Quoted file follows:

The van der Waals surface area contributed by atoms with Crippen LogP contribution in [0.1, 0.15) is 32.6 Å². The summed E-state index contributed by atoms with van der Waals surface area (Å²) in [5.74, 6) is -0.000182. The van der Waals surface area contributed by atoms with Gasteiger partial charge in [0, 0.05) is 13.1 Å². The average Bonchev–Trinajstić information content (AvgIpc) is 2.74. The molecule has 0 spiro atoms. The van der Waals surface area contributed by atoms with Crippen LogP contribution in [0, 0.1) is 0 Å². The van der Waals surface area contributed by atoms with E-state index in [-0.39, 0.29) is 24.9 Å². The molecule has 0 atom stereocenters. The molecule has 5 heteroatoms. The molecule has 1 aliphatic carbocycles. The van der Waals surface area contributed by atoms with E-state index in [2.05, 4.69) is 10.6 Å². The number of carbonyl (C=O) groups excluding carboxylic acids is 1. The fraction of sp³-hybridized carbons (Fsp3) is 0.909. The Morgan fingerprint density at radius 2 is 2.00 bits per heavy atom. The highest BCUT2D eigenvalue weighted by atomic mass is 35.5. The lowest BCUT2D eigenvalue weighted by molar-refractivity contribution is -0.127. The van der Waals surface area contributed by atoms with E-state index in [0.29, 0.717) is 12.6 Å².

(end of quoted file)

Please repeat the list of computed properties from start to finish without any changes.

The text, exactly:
The van der Waals surface area contributed by atoms with Crippen LogP contribution in [0.1, 0.15) is 32.6 Å². The summed E-state index contributed by atoms with van der Waals surface area (Å²) in [5.74, 6) is -0.000182. The van der Waals surface area contributed by atoms with Gasteiger partial charge in [0, 0.05) is 13.1 Å². The average Bonchev–Trinajstić information content (AvgIpc) is 2.74. The molecule has 0 spiro atoms. The van der Waals surface area contributed by atoms with Crippen LogP contribution in [0, 0.1) is 0 Å². The van der Waals surface area contributed by atoms with E-state index in [-0.39, 0.29) is 24.9 Å². The molecule has 0 atom stereocenters. The molecule has 5 heteroatoms. The molecule has 1 aliphatic carbocycles. The van der Waals surface area contributed by atoms with E-state index in [2.05, 4.69) is 10.6 Å². The number of carbonyl (C=O) groups excluding carboxylic acids is 1. The fraction of sp³-hybridized carbons (Fsp3) is 0.909. The Morgan fingerprint density at radius 2 is 2.00 bits per heavy atom. The highest BCUT2D eigenvalue weighted by atomic mass is 35.5. The lowest BCUT2D eigenvalue weighted by molar-refractivity contribution is -0.127. The van der Waals surface area contributed by atoms with E-state index in [0.29, 0.717) is 12.6 Å².